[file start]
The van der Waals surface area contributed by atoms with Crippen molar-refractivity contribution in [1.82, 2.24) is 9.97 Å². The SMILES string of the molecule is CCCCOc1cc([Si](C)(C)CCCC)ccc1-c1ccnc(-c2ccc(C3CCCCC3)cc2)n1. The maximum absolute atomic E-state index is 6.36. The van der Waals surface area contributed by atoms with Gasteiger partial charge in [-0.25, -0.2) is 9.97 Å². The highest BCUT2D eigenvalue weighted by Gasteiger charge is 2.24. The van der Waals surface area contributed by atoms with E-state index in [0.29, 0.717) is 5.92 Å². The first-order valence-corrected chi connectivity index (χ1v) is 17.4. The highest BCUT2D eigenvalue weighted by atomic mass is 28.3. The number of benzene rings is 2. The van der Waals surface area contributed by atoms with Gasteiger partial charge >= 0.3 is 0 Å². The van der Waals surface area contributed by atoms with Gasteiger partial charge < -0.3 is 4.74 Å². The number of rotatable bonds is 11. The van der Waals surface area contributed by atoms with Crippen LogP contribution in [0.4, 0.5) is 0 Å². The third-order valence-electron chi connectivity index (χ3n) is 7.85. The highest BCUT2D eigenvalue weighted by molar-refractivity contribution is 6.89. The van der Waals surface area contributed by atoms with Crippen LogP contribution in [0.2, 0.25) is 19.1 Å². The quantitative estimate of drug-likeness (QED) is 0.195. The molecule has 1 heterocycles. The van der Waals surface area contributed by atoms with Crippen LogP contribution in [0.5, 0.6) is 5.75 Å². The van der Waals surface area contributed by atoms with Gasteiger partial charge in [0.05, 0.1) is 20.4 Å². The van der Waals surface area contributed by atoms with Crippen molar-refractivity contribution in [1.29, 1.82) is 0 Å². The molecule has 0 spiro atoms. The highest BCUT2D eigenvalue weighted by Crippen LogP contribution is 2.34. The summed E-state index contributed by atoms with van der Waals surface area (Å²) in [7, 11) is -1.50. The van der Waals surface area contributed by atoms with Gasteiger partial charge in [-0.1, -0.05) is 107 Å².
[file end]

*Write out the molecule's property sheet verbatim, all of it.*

The van der Waals surface area contributed by atoms with Crippen molar-refractivity contribution in [1.82, 2.24) is 9.97 Å². The SMILES string of the molecule is CCCCOc1cc([Si](C)(C)CCCC)ccc1-c1ccnc(-c2ccc(C3CCCCC3)cc2)n1. The maximum absolute atomic E-state index is 6.36. The van der Waals surface area contributed by atoms with Gasteiger partial charge in [-0.25, -0.2) is 9.97 Å². The highest BCUT2D eigenvalue weighted by Gasteiger charge is 2.24. The van der Waals surface area contributed by atoms with E-state index in [0.29, 0.717) is 5.92 Å². The first-order valence-corrected chi connectivity index (χ1v) is 17.4. The highest BCUT2D eigenvalue weighted by atomic mass is 28.3. The number of benzene rings is 2. The van der Waals surface area contributed by atoms with Gasteiger partial charge >= 0.3 is 0 Å². The van der Waals surface area contributed by atoms with Gasteiger partial charge < -0.3 is 4.74 Å². The number of rotatable bonds is 11. The van der Waals surface area contributed by atoms with Crippen LogP contribution in [0.4, 0.5) is 0 Å². The third-order valence-electron chi connectivity index (χ3n) is 7.85. The highest BCUT2D eigenvalue weighted by molar-refractivity contribution is 6.89. The van der Waals surface area contributed by atoms with Crippen LogP contribution in [0.2, 0.25) is 19.1 Å². The quantitative estimate of drug-likeness (QED) is 0.195. The molecule has 1 heterocycles. The van der Waals surface area contributed by atoms with Crippen LogP contribution in [0.5, 0.6) is 5.75 Å². The van der Waals surface area contributed by atoms with Gasteiger partial charge in [0.05, 0.1) is 20.4 Å². The van der Waals surface area contributed by atoms with Crippen molar-refractivity contribution in [1.29, 1.82) is 0 Å². The molecule has 0 spiro atoms. The highest BCUT2D eigenvalue weighted by Crippen LogP contribution is 2.34. The summed E-state index contributed by atoms with van der Waals surface area (Å²) in [7, 11) is -1.50. The van der Waals surface area contributed by atoms with Gasteiger partial charge in [-0.1, -0.05) is 107 Å².